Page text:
With the monumental success of Marvel’s Avengers: Endgame slowly coming to a halt, the monolithic finale to a franchise that has changed the landscape of the 21st Century blockbuster, it seems that 2019 is a bittersweet year for the superhero genre; a year where our beloved heroes say their goodbyes (for the time being, of course). Following suit, Fox now concludes their topsy-turvy mutant franchise with X-Men: Dark Phoenix, a tedious, ass-numbing conclusion to a tired, ageing franchise that has finally been euthanised. It’s a bit like that childhood dog you had: you loved it for years, but then it started to smell and ache, its tired legs giving out beneath them. By the end, you find peace in the fact that it has finally been put out of its misery…

Taglined as ‘The Phoenix will rise’, the final chapter in the X-Men series is based upon the iconic ‘Dark Phoenix Saga’ of graphic novels; a taster of which we were given in the finale of Brett Ratner’s The Last Stand, or more recently, in 2016’s Apocalypse: two lacklustre additions to this back catalogue of mutant tales. It tells the story of Jean Grey (the return of Sophie Turner’s abysmal American accent) and her descent into chaos and tyranny as the vengeful ‘Phoenix’, a product of an intergalactic space-mission-gone-wrong whereby Jean absorbs an unknown power, a force that sends its subject into a spiral of evilness. With such uncontrollable power in her palms, an enigmatic extraterrestrial race helmed by Jessica Chastain’s character (God knows what her name is) seeks to seize it for themselves; to revive their extinct species by achieving global saturation. It’s another bad guy doing bad guy stuff. Yada, yada – let’s move on.

The film opens with blistering pace as it rushes through an origin story for Jean Grey, teasing future enigmas that ultimately amount to nothing. Jean begins to doubt her mentor, the still bald, wheelchair-bound Charles Xavier (once again played by James McAvoy, only this time a little beefier thanks to Glass) and the tensions among the group of mutants don’t stop there. Everyone seems pissed off with everyone, and at this point we start to feel their pain. It’s by this point that I found myself completely numb in my chair, arse itching and eyes heavy as I stick cocktail sticks between my eyes to try and force them ajar.

Such unrelenting boredom is a product of Simon Kinberg’s shallow, exposition-riddled writing. This is perhaps the most leaky, half-assed screenplay of the year, reminiscent of student theatre productions only doubly as bad. One-liners feel forced, emotional stakes deflate like a car tyre over a field of glass, and character motivations just get thrown out the window. It doesn’t help when the actors reciting these lines feel just as fatigued about it all as we are, with phoned in performances aplenty, even from regular show-stoppers James McAvoy and Michael Fassbender. As for the titular star, Sophie Turner’s infectious personality off-screen does nothing for her performance in front of the camera, with her inexperience in leading roles making itself evident by lacking the strength needed to drive the narrative forward with any true sense of verisimilitude. Their contracts have finally expired, and you can almost hear the pop of champagne bottles in the distance.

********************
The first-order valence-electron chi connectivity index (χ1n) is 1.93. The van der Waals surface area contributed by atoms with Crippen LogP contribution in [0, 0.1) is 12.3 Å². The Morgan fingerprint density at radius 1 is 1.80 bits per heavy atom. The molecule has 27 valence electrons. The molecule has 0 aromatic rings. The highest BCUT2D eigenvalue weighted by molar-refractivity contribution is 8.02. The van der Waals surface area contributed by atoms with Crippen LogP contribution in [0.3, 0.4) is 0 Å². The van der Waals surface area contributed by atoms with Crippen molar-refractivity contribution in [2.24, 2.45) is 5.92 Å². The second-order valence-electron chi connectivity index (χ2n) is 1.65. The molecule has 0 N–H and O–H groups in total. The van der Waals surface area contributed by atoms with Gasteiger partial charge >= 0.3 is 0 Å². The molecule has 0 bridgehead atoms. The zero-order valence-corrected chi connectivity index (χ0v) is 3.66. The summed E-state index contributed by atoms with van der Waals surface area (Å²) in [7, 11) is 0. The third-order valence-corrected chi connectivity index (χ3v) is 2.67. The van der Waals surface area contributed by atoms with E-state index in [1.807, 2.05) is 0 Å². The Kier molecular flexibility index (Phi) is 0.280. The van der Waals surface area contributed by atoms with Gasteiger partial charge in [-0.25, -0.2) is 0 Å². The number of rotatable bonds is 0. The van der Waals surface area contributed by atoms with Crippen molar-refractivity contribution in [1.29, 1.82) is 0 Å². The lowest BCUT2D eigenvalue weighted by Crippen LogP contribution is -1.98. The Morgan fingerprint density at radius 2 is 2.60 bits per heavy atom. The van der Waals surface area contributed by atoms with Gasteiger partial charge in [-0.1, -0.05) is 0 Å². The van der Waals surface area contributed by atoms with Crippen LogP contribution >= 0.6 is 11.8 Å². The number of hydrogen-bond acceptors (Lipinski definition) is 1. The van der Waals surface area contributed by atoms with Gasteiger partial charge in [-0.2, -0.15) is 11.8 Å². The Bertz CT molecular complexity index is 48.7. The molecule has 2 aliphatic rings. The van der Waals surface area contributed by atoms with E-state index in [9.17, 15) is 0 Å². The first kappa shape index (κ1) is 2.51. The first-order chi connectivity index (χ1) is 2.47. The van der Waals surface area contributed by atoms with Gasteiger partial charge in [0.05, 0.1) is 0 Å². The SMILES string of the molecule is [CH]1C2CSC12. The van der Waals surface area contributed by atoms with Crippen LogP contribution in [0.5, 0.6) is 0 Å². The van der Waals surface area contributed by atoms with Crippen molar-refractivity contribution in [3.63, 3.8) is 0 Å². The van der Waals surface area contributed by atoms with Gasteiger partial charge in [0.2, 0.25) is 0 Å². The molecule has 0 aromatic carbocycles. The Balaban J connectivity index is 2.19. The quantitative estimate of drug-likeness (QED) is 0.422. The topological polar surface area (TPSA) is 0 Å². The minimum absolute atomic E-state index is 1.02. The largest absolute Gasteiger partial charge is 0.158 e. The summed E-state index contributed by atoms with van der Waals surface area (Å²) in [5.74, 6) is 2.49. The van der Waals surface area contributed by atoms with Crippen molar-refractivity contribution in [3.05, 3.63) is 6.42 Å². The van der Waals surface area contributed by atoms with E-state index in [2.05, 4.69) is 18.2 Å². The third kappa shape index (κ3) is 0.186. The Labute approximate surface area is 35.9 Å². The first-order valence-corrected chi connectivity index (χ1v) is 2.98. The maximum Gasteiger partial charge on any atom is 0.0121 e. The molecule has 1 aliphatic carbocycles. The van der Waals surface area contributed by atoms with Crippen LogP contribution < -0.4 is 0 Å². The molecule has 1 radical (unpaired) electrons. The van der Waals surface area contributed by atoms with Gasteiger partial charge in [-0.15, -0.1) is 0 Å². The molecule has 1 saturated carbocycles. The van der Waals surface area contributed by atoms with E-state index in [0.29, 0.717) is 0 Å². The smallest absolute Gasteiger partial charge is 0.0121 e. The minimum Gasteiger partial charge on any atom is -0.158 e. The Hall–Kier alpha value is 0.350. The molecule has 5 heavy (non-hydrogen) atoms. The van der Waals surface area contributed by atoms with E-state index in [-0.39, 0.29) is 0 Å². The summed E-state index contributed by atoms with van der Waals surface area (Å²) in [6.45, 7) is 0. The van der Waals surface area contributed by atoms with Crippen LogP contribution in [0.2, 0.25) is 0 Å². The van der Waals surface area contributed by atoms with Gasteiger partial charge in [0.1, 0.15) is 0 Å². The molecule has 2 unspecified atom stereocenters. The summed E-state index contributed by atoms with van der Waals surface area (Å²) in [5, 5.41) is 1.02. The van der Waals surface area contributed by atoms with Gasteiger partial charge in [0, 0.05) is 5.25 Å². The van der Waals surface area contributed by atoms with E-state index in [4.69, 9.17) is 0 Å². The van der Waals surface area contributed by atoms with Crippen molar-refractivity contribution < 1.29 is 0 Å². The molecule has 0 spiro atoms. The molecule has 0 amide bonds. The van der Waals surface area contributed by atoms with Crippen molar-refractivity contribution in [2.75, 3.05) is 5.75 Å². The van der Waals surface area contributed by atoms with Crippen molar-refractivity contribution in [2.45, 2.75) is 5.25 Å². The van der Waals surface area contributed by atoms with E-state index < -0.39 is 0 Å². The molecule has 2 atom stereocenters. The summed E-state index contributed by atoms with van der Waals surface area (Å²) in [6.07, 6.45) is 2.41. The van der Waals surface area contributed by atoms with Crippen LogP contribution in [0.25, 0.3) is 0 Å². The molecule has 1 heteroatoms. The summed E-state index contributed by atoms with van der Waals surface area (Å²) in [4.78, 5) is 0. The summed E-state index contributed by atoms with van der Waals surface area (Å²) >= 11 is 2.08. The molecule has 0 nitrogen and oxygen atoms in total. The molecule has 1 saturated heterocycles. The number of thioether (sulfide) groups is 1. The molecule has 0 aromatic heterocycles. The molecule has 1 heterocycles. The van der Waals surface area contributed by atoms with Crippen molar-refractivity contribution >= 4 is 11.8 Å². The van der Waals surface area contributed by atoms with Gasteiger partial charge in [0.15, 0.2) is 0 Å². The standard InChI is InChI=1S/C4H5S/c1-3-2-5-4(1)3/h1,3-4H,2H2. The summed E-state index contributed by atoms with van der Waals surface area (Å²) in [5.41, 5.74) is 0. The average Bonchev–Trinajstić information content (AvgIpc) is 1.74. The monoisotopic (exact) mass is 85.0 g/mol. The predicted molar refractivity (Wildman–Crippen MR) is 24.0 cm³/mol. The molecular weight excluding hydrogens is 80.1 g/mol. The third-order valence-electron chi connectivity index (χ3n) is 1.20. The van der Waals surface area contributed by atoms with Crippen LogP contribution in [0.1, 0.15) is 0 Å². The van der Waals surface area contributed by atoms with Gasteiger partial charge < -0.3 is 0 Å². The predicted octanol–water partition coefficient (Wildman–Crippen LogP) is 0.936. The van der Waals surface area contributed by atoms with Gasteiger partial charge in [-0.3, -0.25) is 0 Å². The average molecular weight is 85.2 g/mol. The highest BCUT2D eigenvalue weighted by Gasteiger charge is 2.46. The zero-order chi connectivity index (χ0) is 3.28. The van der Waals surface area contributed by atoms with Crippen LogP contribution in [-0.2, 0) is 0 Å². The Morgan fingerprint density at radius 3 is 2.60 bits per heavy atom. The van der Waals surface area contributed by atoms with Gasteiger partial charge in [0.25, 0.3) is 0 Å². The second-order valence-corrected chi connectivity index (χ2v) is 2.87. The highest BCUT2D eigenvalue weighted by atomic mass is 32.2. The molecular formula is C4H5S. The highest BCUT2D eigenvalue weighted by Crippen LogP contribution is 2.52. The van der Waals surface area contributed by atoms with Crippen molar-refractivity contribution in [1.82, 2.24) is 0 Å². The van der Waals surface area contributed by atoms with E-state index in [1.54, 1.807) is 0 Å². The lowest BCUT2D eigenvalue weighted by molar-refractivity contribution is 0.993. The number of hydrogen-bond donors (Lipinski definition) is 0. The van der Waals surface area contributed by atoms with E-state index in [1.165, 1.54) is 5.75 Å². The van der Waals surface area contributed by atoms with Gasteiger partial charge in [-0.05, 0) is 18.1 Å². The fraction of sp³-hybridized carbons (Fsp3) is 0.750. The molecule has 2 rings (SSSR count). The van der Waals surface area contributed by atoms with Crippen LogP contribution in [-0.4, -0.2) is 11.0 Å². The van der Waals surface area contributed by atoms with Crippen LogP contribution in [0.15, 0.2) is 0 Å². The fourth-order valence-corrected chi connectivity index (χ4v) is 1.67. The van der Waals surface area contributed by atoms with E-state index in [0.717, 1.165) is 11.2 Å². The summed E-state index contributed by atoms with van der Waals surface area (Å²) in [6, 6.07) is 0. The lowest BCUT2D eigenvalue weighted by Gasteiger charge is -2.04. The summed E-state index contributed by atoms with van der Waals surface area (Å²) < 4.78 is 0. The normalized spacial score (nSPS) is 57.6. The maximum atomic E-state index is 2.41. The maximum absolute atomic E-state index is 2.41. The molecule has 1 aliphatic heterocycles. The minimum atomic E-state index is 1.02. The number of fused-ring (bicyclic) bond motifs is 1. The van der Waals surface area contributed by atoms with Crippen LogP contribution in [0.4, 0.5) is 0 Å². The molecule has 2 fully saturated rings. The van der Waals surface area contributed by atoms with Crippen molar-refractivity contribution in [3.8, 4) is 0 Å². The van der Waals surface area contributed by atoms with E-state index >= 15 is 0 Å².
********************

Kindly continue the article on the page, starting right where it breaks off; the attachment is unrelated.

Giving credit where credit is due, Dark Phoenix isn’t entirely awful. It boasts an emphatic score by none other than Hans Zimmer (it’s not the first time he has had to elevate an abysmal comic-book adaptation, Batman v Superman cough, cough), and there are some truly exceptional and awe-striking visuals to be savoured by Mauro Fiore and his collaboration with the digital effects department; but these feats merely disguise the stench of the absolute mess underneath.

Without sounding overly harsh, Kinberg’s Dark Phoenix is a dud. It lacks the emotional and dramatic sensibility to make the viewer feel any sense of empathetic connection to the material, a worrying issue seeing as we have had enough time with these characters over the years, but more than that it’s just a poorly executed movie. From the screenplay to the performances, there’s a palpable lack of effort that plagues the entire production. With the Disney/Fox merger in consideration, this will not be the end of cinema’s exploration of the beloved X-Men – let’s just hope that Disney finds fresher ground for these mutant stories that we have grown to love.



Directed by: Simon Kinberg
Cast: James McAvoy, Michael Fassbender, Jennifer Lawrence, Sophie Turner, Nicholas Hoult, Tye Sheridan, Alexandra Shipp, Evan Peters, Jessica Chastain